7 things no one tells you about being pregnant
Updated: Aug 3
Okay, so the title might be a little bit clickbait-y, but after hearing stories from friends and family, watching movies and TV shows, and lots of reading in my lifetime, I thought I knew what to expect when it came to pregnancy. Turns out I was very wrong. It's so important to remember that all bodies are different, which, of course, means that all pregnancies will be different. There are several things that I expected to happen to my body during pregnancy that just never happened, as well as things that I never expected to happen, but have been bothering me since day one.
Hopefully, this post is helpful to you, whether you're pregnant, trying to get pregnant, or just enjoy reading random articles!
Wait, I can drink coffee?
Prior to getting pregnant, I was under the impression that coffee (unless it was decaf) was completely off the table. This thought was definitely hard for someone who worked as a Starbucks barista for 5 years and was used to drinking 3-5 cups of coffee a day. Seriously. I used to start my morning shifts off with a minimum of 4 shots of espresso, then continue drinking caffeine throughout the rest of my shift. Probably not healthy, but anyway, I digress.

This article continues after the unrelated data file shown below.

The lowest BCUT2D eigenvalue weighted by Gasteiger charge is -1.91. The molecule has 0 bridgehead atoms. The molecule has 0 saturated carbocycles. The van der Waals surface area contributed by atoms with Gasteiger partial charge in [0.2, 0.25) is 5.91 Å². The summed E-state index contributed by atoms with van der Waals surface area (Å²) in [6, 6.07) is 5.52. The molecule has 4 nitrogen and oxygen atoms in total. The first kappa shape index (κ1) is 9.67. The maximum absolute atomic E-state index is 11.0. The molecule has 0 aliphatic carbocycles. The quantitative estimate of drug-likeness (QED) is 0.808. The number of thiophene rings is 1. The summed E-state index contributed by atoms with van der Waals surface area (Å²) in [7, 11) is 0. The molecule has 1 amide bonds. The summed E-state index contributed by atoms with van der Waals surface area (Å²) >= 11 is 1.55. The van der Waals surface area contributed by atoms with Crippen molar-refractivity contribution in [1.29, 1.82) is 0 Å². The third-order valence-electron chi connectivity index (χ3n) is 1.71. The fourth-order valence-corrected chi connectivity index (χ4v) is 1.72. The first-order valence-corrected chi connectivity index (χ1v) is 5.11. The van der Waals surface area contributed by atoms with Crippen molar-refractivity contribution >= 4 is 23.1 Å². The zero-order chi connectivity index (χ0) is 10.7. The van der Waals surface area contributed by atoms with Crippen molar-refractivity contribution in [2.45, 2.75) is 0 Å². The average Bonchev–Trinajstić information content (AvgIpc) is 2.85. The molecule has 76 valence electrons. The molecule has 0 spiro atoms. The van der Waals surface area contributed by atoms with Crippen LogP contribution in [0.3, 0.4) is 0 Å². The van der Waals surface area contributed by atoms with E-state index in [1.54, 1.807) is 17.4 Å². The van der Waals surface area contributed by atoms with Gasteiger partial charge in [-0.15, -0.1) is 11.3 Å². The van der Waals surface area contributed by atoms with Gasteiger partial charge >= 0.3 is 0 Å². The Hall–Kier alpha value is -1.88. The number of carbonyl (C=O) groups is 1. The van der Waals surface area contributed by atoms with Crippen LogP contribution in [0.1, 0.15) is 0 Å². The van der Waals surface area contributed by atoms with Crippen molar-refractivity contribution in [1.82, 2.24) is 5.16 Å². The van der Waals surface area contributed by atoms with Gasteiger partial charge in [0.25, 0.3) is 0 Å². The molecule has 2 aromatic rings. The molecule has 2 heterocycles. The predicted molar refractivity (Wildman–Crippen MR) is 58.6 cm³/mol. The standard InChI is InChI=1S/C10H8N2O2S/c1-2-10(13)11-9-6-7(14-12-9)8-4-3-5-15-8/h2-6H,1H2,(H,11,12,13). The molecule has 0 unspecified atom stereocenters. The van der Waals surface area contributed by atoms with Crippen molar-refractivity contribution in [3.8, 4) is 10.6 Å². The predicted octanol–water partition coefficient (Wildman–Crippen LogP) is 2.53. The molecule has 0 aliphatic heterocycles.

It turns out that small amounts of caffeine are 100% fine to drink during pregnancy. They recommend around 200mg per day, which is about 2 small cups of coffee, or 4 cups of tea. I did cut back on my normal amount of caffeine intake, but it was nice to know that I could still enjoy a morning cup of coffee or a nice latte when I felt like it.
Not every pregnancy body change happens to everyone
There are so many changes that I feel like women grow up knowing about and expecting to happen to them during their pregnancy. The two big ones for me were the linea nigra - the dark line that women get down the middle of their stomach, and your belly button 'popping', especially if you started as an innie. These are two things that I had been expecting and waiting for. However, I'm almost done with week 38 and neither of them has happened to me. I also got lucky and didn't start getting stretch marks until week 35 (however they've developed a very itchy rash that has not been fun to deal with!).
On the flip side of that, I had horrible morning sickness from about week 6 to week 15. As soon as that started to subside, in stepped the acid reflux that made it hard to sleep at night and brought back the constant vomiting for about 3 weeks steady at the beginning of the third trimester. Overall, I'd say I experienced morning sickness at least 1-2 times per week from week 6 to week 32 when my doctor gave me these magic acid-reducing tablets that have completely eliminated the vomiting.